The biggest myth about TEDx is that it’s this giant, unattainable thing. It’s not! If you want a TEDx Talk, you can get a TEDx Talk. There’s one out there for you.

Interview with TEDx Coach Cathlyn Melvin

Who is Cathlyn Melvin? What are you about in the world?

CM: Ooh, what am I about? Professionally, I’m all about helping business owners get heard—taking the message that’s on their hearts and getting it out into the world, where it can be heard by people who need to hear it.

Beyond that, I’m also about quiet, soft spaces, I’m about home-baked chocolatey treats, surrounding myself with plants and animals, and live theatre.

In fact, live theatre was my first career! I studied classical theatre in school and spent over a decade working as an actor, director, and teaching artist.

I’ve leaped a lot of lily pads to get to the work I do today, and my theatre career is a big one!

 Tell us more about one of those lily pads that’s had a significant impact on who you are and what you do now. Why was it instrumental in your process?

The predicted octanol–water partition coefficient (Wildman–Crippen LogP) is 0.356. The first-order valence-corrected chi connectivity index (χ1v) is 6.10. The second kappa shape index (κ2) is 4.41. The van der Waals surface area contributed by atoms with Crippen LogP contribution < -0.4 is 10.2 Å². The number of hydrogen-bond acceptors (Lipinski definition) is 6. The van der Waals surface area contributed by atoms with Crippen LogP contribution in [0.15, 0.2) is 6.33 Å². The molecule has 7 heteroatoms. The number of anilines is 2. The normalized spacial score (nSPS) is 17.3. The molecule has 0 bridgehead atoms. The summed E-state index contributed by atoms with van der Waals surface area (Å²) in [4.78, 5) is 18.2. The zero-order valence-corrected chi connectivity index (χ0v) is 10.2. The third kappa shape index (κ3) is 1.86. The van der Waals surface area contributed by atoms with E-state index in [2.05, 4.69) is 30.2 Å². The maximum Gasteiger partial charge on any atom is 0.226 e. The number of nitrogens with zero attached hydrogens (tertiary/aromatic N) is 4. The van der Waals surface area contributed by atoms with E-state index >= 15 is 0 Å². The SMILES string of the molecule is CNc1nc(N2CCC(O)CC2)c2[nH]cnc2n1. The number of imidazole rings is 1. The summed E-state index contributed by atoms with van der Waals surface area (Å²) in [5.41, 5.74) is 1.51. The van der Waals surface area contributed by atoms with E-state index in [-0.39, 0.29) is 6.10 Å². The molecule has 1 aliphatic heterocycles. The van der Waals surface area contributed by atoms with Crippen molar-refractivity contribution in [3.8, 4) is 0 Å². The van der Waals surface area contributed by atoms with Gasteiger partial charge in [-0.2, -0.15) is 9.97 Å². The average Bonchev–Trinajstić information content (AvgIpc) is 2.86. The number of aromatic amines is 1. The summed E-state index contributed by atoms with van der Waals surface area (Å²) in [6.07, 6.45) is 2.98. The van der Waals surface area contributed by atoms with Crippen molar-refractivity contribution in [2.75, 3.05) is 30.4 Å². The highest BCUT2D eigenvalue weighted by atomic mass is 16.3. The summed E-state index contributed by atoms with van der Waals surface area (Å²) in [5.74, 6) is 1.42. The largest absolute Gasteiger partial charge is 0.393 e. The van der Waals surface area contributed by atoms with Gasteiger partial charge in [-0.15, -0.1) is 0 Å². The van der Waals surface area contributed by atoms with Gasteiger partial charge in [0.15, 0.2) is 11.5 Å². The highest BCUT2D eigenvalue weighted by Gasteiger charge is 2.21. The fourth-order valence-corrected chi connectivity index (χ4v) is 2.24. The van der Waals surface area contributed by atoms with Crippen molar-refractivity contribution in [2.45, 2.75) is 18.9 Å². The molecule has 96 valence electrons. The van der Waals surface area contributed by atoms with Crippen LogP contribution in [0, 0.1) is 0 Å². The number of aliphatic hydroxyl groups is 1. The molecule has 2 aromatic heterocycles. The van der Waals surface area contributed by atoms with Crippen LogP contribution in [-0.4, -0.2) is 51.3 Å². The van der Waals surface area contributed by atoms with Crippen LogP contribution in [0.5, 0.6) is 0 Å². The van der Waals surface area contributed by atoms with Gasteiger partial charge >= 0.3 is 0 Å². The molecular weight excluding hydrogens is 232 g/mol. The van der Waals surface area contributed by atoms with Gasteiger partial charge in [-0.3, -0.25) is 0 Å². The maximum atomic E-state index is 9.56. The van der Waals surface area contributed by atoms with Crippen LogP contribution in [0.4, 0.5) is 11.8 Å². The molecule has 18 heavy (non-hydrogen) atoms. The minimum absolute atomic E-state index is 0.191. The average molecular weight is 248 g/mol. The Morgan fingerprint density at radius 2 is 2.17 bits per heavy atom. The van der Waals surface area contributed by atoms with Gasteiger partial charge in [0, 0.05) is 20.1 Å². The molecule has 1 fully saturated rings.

CM: Honestly, they all feel significant!

From being a competitive speaker in high school, to coaching a speech team during my college years, to my career in theatre, which overlapped with the start of my copywriting and editing career . . .

I think that as far as who I am, though, theatre is the most significant one, especially when I think about what parts of my life have really shaped me into the person I am right now.

I started doing community theatre when I was 10, and had my final performance as a professional performer when I was . . . 32? Maybe? So it was a big chunk of my life. I’m neurodivergent, so being involved in theatre as a kid really helped me learn how to relate to other people and how to express myself. The children’s theatre I was part of during middle school and high school was the first place I felt at home, where I felt like I had admirable and valuable skills.

And as far as the impact my theatre training and experience has on my current work, I mean—it’s critical, really. As a TEDx coach, there are several phases I take my clients through, and my work as a theatre artist, as well as a writer and editor, informs all of it.

There’s the idea generation phase, where I help my clients sharpen their specific Idea Worth Spreading. And that uses skills I honed through text work as an actor as well as in my work as a writer, figuring out what those most essential elements of an idea are.

Then we move onto the part of the process where we customize applications and pitches—which 100% is informed by my work as a writer and editor!